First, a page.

Avoiding Gestational Diabetes: Good for Mom, Good for Baby
By Editorial Staff
We're talking about gestational diabetes, a condition approximately 6-9 percent of women experience during pregnancy, according to the CDC. Gestational diabetes can be dangerous enough for the expectant mother, increasing her risk of potential complications such as high blood pressure, pre-eclampsia and future diabetes. But gestational diabetes also may pose health risks to the child, including high or low birth weight, breathing difficulties, low blood sugar, and obesity and diabetes later in life. (Source: Mayo Clinic)
But the potential health risks to the child don't end there, unfortunately. A study published in JAMA Network Open suggests children born to mothers who experienced gestational diabetes are at higher risk for any psychiatric condition in the first 40 years of life or a specific psychiatric condition (anxiety disorders, developmental disorders, behavioral disorders, intellectual disabilities or schizophrenia) compared to offspring born to mothers not diagnosed with diabetes during pregnancy. The study was large, involving nearly 2.5 million live births over a nearly 40-year period (1978-2016), with 6.4 percent of babies born receiving a psychiatric diagnosis during their first 40 years of life.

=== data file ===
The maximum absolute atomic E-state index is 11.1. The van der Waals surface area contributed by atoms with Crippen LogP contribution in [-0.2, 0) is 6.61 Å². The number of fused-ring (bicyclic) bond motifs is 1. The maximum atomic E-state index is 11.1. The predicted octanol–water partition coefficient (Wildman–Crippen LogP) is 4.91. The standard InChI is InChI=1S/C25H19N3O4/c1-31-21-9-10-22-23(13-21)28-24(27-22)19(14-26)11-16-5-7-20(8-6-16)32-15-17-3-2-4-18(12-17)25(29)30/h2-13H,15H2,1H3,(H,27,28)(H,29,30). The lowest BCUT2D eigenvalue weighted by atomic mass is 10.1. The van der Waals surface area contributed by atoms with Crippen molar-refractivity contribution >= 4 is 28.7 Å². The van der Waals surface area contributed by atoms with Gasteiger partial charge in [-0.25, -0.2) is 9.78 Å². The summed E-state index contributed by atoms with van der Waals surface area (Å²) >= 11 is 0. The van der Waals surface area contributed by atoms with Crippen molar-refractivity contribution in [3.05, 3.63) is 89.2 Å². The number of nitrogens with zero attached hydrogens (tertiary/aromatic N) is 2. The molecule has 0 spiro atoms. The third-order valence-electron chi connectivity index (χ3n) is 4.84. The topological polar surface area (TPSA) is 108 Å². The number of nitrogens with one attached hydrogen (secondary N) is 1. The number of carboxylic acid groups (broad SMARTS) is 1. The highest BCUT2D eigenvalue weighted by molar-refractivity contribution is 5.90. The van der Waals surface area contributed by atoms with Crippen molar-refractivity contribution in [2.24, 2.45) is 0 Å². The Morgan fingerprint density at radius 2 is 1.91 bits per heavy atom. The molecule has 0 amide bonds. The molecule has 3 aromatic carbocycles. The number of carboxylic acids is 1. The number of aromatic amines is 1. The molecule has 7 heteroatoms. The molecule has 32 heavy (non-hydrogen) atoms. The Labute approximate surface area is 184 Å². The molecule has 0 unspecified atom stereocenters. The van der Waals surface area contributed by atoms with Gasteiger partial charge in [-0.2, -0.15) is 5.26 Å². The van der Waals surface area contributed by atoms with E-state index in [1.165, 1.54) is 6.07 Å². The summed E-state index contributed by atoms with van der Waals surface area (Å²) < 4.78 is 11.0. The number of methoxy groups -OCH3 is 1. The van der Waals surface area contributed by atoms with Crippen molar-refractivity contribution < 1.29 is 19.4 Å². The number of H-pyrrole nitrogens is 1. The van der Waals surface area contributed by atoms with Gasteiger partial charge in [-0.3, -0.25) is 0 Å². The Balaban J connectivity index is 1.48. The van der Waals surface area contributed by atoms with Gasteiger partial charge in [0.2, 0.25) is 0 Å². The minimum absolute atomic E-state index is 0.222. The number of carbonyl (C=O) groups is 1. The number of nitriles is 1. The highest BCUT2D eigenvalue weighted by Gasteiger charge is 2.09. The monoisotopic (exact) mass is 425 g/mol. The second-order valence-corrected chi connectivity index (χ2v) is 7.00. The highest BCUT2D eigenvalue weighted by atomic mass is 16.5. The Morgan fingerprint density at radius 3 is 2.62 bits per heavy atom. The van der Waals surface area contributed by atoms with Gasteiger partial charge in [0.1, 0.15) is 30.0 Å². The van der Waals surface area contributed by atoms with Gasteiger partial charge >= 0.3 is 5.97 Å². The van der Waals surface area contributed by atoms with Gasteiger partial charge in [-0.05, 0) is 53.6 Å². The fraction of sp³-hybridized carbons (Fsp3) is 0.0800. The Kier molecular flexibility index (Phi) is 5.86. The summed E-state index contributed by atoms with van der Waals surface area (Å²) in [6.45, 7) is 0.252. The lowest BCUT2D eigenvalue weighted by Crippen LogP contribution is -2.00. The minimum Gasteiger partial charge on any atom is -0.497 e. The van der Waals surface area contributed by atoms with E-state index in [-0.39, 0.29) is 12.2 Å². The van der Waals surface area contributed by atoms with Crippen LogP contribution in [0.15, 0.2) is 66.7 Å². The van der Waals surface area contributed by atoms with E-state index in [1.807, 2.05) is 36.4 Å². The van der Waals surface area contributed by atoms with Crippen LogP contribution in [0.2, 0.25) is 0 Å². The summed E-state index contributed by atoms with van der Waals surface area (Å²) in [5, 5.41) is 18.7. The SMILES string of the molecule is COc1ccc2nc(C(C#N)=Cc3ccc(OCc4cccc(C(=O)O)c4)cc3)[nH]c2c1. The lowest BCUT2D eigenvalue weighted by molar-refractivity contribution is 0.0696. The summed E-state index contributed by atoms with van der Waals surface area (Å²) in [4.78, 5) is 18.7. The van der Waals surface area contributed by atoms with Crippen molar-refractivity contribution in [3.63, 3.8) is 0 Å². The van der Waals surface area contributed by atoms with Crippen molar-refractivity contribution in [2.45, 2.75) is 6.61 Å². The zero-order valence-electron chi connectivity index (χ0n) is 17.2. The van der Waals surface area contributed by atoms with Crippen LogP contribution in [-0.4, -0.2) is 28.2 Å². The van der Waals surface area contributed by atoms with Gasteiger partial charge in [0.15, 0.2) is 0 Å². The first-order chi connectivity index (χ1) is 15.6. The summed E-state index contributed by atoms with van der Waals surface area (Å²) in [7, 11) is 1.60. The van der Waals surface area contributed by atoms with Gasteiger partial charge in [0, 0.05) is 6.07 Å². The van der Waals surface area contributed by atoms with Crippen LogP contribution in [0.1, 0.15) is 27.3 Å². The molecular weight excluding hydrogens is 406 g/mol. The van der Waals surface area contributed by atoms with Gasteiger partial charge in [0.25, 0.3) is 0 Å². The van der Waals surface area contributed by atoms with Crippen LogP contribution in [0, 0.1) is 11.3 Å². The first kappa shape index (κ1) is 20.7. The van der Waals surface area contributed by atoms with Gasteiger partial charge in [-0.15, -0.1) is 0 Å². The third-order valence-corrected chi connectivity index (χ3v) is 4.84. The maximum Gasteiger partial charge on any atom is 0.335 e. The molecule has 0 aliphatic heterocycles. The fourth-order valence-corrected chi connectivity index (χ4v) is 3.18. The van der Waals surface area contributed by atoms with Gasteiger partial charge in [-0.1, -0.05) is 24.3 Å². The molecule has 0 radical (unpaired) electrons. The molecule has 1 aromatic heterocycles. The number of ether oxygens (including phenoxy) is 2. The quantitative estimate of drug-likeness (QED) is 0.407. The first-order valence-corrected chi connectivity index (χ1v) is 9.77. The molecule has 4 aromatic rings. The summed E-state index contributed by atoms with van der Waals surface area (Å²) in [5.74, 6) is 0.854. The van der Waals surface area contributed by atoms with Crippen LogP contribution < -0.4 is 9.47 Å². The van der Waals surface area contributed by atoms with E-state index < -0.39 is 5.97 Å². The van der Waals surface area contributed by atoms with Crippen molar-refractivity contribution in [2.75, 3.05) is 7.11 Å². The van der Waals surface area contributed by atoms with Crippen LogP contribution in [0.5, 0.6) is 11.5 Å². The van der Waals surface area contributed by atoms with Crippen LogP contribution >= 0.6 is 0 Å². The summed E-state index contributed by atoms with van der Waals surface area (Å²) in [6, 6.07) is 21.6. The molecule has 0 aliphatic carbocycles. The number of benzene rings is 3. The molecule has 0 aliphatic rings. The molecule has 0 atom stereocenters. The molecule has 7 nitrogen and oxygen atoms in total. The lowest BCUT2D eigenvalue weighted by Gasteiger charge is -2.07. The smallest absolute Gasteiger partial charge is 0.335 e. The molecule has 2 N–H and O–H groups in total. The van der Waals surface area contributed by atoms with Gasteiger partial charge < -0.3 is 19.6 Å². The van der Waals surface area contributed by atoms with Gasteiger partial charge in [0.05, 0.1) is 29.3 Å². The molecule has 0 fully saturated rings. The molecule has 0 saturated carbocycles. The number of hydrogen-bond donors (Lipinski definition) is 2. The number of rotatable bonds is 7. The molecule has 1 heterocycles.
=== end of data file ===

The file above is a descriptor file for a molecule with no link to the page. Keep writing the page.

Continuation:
Diabetes is no laughing matter, whether you're diagnosed during pregnancy or at any time. To protect yourself and your unborn child, what can you do? The Mayo Clinic suggests a four-step prevention approach: 1) Eat healthy foods and watch portion sizes. 2) Exercise before and after pregnancy. 3) Start pregnancy at a healthy weight. 4) Don't gain more weight than recommended by your doctor.
Page printed from: